|Grammar -> Parser question firstname.lastname@example.org (1998-06-04)|
|Re: Grammar -> Parser question email@example.com (Torbjorn Drevin) (1998-06-09)|
|Re: Grammar -> Parser question firstname.lastname@example.org (Torben Mogensen) (1998-06-09)|
|Re: Grammar -> Parser question email@example.com (1998-06-09)|
|Re: Grammar -> Parser question firstname.lastname@example.org (Quinn Tyler Jackson) (1998-06-09)|
|Re: Grammar -> Parser question email@example.com (Quinn Tyler Jackson) (1998-06-18)|
|From:||firstname.lastname@example.org (Dwight VandenBerghe)|
|Date:||9 Jun 1998 12:01:10 -0400|
|Organization:||All USENET -- http://www.Supernews.com|
On 4 Jun 1998 23:40:01 -0400, email@example.com wrote:
>How does one typically deal with this situation if one has to hand-code
>the parser? It looks like I need some sort of lookahead and/or backtracking
>mechanism so I can figure out which case I am dealing with.
Chris, you have stumbled into the "boolean/arithemtic expression"
quandry. It's an ongoing problem with most languages, and having
tried every approach I (or my advisers) have been able to devise over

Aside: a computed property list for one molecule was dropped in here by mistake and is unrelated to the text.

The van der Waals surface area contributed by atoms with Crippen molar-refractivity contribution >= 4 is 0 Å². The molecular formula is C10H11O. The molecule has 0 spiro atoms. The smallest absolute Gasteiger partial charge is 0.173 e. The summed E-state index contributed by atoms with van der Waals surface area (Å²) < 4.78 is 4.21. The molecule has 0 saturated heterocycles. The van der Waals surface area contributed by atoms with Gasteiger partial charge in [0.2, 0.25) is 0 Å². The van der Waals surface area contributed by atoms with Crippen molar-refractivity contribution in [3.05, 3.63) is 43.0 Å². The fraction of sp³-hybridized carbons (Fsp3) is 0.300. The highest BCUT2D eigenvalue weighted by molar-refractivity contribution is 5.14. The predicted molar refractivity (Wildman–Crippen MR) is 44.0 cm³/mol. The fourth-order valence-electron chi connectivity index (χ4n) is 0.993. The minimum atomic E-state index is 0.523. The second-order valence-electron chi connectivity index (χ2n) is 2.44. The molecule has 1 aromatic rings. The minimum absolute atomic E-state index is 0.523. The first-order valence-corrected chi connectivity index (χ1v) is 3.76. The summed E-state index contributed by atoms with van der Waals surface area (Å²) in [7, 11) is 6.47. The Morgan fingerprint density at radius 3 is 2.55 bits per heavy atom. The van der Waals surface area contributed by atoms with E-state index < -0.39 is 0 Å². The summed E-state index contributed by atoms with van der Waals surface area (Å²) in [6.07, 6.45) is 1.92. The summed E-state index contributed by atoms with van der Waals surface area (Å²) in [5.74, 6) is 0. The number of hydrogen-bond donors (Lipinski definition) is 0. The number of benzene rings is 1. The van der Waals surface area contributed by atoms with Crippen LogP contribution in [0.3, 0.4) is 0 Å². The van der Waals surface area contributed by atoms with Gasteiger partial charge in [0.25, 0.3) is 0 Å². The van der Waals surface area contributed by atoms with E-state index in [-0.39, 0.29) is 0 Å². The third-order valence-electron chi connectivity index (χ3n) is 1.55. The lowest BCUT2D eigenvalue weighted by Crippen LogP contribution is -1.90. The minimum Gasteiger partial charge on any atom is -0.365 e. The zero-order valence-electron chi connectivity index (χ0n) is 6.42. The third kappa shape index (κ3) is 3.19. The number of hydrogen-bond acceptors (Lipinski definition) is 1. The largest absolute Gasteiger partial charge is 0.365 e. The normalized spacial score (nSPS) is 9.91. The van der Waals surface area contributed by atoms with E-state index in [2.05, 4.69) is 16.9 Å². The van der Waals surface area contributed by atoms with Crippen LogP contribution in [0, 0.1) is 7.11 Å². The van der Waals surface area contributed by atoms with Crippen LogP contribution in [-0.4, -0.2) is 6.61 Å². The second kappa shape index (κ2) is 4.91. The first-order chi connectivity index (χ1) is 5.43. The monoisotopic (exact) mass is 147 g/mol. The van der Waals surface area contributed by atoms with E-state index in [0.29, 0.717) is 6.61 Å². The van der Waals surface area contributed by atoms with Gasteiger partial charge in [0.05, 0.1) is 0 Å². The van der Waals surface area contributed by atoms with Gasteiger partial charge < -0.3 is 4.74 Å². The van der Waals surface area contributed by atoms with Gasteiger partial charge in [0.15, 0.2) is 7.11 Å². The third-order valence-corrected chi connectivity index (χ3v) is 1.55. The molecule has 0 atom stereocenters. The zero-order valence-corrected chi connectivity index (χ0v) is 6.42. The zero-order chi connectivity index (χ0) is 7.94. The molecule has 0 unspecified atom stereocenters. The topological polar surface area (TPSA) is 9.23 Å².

the years, I recommend that you abandon the approach of trying to use
the parser to disambiguate the cases, and instead, parse all
expressions with one set of non-terminals, and disambiguate the two
cases (conditions and arithmetic expressions) in the type checker.
Your life will be easier, it will all work fine out of the box with
any decent parser generator, and it will be solid as a rock with no
hidden gotchas. I know, I know ... it's not all as it should be, this
is a chunk of lead in the midst of the platinum beauty of parsing
theory ... but sitting on the far end of 32 years in the field, 25 of
it writing compilers, I counsel you this way nonetheless:
expr ::= factor [ '+' | '-' ] factor
factor ::= ...
primary ::= ID | INT | '(' expr ')'
... and let everything through into the initial AST as a valid
node, whether boolean or arithmetic. Then, in the logic that
handles the typing of "condition", make sure that the top-level
node can be coerced to boolean; if it can't, then signal a typing
Because, if you think about it ... that's what it really is.
[I agree, that's how I'd handle it too. You also get better error
messages since you can say "arithmetic expression found where boolean
required" rather than "syntax error at '+'" -John]
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